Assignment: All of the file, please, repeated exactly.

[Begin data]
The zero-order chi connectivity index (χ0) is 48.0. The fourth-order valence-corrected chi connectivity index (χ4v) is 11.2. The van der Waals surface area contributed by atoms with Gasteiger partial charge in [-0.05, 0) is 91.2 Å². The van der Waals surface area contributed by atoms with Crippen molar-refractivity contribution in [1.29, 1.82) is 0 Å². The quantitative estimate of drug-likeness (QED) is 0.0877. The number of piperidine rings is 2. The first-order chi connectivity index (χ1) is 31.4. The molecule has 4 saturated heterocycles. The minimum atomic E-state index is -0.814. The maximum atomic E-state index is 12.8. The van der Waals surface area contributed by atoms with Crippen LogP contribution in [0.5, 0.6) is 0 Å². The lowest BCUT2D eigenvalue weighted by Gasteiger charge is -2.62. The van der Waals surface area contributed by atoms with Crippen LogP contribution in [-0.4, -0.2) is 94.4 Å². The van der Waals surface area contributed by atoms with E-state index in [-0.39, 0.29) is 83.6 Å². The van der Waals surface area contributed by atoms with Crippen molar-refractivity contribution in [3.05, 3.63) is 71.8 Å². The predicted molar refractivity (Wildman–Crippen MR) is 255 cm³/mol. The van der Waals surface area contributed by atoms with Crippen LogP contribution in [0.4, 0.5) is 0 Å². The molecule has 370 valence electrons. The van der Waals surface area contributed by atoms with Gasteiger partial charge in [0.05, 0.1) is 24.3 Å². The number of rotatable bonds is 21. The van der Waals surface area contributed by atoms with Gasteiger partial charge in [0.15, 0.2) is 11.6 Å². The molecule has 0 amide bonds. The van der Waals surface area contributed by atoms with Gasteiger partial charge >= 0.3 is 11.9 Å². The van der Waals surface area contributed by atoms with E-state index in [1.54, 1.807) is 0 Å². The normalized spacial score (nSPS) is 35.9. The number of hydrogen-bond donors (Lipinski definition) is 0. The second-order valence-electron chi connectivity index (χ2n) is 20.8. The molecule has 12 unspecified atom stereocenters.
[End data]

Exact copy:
The zero-order chi connectivity index (χ0) is 48.0. The fourth-order valence-corrected chi connectivity index (χ4v) is 11.2. The van der Waals surface area contributed by atoms with Gasteiger partial charge in [-0.05, 0) is 91.2 Å². The van der Waals surface area contributed by atoms with Crippen molar-refractivity contribution in [1.29, 1.82) is 0 Å². The quantitative estimate of drug-likeness (QED) is 0.0877. The number of piperidine rings is 2. The first-order chi connectivity index (χ1) is 31.4. The molecule has 4 saturated heterocycles. The minimum atomic E-state index is -0.814. The maximum atomic E-state index is 12.8. The van der Waals surface area contributed by atoms with Crippen LogP contribution in [0.5, 0.6) is 0 Å². The lowest BCUT2D eigenvalue weighted by Gasteiger charge is -2.62. The van der Waals surface area contributed by atoms with Crippen LogP contribution in [-0.4, -0.2) is 94.4 Å². The van der Waals surface area contributed by atoms with E-state index in [-0.39, 0.29) is 83.6 Å². The van der Waals surface area contributed by atoms with Crippen molar-refractivity contribution in [3.05, 3.63) is 71.8 Å². The predicted molar refractivity (Wildman–Crippen MR) is 255 cm³/mol. The van der Waals surface area contributed by atoms with Crippen LogP contribution in [0.4, 0.5) is 0 Å². The molecule has 370 valence electrons. The van der Waals surface area contributed by atoms with Gasteiger partial charge in [0.05, 0.1) is 24.3 Å². The number of rotatable bonds is 21. The van der Waals surface area contributed by atoms with Gasteiger partial charge in [0.15, 0.2) is 11.6 Å². The molecule has 0 amide bonds. The van der Waals surface area contributed by atoms with Gasteiger partial charge >= 0.3 is 11.9 Å². The van der Waals surface area contributed by atoms with E-state index in [1.54, 1.807) is 0 Å². The normalized spacial score (nSPS) is 35.9. The number of hydrogen-bond donors (Lipinski definition) is 0. The second-order valence-electron chi connectivity index (χ2n) is 20.8. The molecule has 12 unspecified atom stereocenters.